Erdogan warns against split in Turkey ruling party

Fulya Ozerkan
Erdogan warns against split in Turkey ruling party

Ankara (AFP) - Prime Minister Recep Tayyip Erdogan on Thursday warned supporters against allowing any split in Turkey's ruling party, as he prepares to become a strongman president later this month to extend his domination of the country.

In his first keynote speech since he declared victory in Sunday's presidential election, Erdogan rubbished suggestions he would rule as a dictator and vowed to reconcile Turkey's divided society.

"You know, there are some who have been rubbing their hands for 13 years hoping that cracks will emerge" in the Justice and Development Party (AKP) which has ruled Turkey since 2002, Erdogan said.

"For God's sake, do not make happy those who are waiting for the party to wobble. The AK Party has become the hope of the people," he said.

Erdogan won the election with almost 52 percent of the vote, avoiding the need for a second round, and by law now needs to step down as head of the AKP.

Analysts have said that one of the biggest questions after Erdogan becomes president on August 28 will be whether unity is maintained within the AKP as it prepares for 2015 legislative elections.

There has been intense speculation about the future of outgoing president Abdullah Gul, who is seen as a more moderate figure than the combative Erdogan.

Gul is set to now come back into the AKP fold. But the scheduling of an AKP congress to choose its new leader on August 27, the day before he steps down as president, has been seen as a bid to shut him away from any top post before the 2015 polls.

- 'Change the constitution' -

In his speech Thursday to regional party bosses, Erdogan said the AKP had to win a sufficient majority in legislative elections in 2015 to create a new constitution for Turkey.

The AKP wants to create a constitution that would give the presidency US-style executive powers and enshrine Erdogan's position as the number one leader.

"We must hold a majority in the parliament to be able to write a new constitution. We must work with this belief."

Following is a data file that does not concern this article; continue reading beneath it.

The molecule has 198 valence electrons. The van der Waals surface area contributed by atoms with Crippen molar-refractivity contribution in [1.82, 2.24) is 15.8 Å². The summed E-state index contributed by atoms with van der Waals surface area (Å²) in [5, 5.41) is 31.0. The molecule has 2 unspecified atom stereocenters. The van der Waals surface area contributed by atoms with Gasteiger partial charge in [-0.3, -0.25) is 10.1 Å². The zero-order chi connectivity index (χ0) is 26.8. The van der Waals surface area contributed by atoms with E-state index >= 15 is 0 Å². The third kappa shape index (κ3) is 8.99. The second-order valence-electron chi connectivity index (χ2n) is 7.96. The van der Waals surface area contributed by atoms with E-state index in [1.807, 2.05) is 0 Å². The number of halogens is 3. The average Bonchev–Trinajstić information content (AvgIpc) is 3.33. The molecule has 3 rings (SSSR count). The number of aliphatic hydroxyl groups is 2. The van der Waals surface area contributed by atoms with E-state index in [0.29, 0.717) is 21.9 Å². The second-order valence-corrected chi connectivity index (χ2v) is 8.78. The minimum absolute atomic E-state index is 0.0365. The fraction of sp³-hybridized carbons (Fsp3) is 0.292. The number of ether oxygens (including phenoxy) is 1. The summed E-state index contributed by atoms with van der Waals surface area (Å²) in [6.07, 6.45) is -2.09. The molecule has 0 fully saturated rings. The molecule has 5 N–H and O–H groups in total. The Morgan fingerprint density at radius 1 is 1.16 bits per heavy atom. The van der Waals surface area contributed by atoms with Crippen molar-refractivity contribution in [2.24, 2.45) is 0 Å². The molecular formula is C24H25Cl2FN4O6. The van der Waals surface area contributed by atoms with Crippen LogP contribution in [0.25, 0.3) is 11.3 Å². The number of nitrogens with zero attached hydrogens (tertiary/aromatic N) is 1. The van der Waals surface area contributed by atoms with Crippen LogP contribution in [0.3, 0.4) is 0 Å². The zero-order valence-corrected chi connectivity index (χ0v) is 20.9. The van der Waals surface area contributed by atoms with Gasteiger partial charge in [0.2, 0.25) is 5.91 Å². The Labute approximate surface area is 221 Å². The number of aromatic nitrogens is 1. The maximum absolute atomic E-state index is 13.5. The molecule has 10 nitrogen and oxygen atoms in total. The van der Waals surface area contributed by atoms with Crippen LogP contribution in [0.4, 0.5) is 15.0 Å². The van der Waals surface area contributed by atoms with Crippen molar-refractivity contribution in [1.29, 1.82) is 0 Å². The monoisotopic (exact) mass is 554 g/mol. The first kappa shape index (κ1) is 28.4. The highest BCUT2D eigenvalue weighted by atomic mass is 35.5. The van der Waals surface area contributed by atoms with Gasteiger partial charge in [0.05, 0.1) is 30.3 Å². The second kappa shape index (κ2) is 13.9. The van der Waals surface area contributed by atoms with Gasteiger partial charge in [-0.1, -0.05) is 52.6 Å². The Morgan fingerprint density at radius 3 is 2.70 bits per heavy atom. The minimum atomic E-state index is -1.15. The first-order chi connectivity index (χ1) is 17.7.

Returning to the social reconciliation message of his post-election speech on Sunday, Erdogan vowed that as president he would embrace all citizens in Turkey.

Erdogan branded accusations of one-man rule or being a dictator as a "smear campaign" and said: "As president of (a country of) 77 million, I will do my best to build the social reconciliation that we are longing for."

Erdogan called for a "new opposition which would fit into a new Turkey" ideal adopted by his party, while pledging to take the fight against his ally-turned-number-one-enemy, US-based Muslim cleric Fetullah Gulen, to "the next level".

"I will keep on this struggle within laws when I take over the presidency," the premier said.

Erdogan has long accused so-called Gulenists of establishing a "parallel structure within the state" by using its sway in Turkey's police and the judiciary and of concocting a vast corruption scandal in December to unseat his government.

- 'Murderer's knife' -

Erdogan also launched a blistering new assault on social media.

Although many other world leaders are enthusiastic Twitter users, Erdogan has long scorned social media and blasted Twitter as a "troublemaker", especially since anti-government protests last year and a torrent of corruption allegations against his circle.

"I don't speak via social media. I don't like to tweet, schmeet, because you know what they cause in society," he said.

"I compare them to a scalpel in the hand of a surgeon, and a knife in the hand of a murderer."

Ironically, many senior government figures including Finance Minister Mehmet Simsek (@memetsimsek) and Foreign Minister Ahmet Davutoglu (@Ahmet_Davutoglu) have official Twitter accounts where they post key announcements.

There is an Erdogan Twitter feed with more than 4.5 million followers (@RT_Erdogan) but it is not believed to be an official account.

One world leader who may sympathise with Erdogan is Russian President Vladimir Putin, who once denounced the Internet as "half pornography".